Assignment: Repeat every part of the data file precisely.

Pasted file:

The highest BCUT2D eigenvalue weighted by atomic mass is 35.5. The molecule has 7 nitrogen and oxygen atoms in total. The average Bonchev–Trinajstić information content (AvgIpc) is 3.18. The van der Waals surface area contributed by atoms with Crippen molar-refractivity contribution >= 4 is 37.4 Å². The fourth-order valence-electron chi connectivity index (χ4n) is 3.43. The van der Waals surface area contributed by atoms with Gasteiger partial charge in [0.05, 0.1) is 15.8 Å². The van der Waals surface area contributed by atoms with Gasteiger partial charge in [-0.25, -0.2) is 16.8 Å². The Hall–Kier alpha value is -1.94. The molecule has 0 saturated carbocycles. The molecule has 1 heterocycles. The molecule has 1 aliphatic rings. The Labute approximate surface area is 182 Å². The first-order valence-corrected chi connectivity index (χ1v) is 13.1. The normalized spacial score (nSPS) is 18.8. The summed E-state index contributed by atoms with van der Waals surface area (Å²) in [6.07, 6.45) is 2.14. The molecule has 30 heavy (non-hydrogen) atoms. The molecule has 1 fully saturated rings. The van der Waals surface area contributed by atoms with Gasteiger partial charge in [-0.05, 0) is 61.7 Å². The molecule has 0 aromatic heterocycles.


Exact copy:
The highest BCUT2D eigenvalue weighted by atomic mass is 35.5. The molecule has 7 nitrogen and oxygen atoms in total. The average Bonchev–Trinajstić information content (AvgIpc) is 3.18. The van der Waals surface area contributed by atoms with Crippen molar-refractivity contribution >= 4 is 37.4 Å². The fourth-order valence-electron chi connectivity index (χ4n) is 3.43. The van der Waals surface area contributed by atoms with Gasteiger partial charge in [0.05, 0.1) is 15.8 Å². The van der Waals surface area contributed by atoms with Gasteiger partial charge in [-0.25, -0.2) is 16.8 Å². The Hall–Kier alpha value is -1.94. The molecule has 0 saturated carbocycles. The molecule has 1 heterocycles. The molecule has 1 aliphatic rings. The Labute approximate surface area is 182 Å². The first-order valence-corrected chi connectivity index (χ1v) is 13.1. The normalized spacial score (nSPS) is 18.8. The summed E-state index contributed by atoms with van der Waals surface area (Å²) in [6.07, 6.45) is 2.14. The molecule has 30 heavy (non-hydrogen) atoms. The molecule has 1 fully saturated rings. The van der Waals surface area contributed by atoms with Gasteiger partial charge in [-0.05, 0) is 61.7 Å². The molecule has 0 aromatic heterocycles.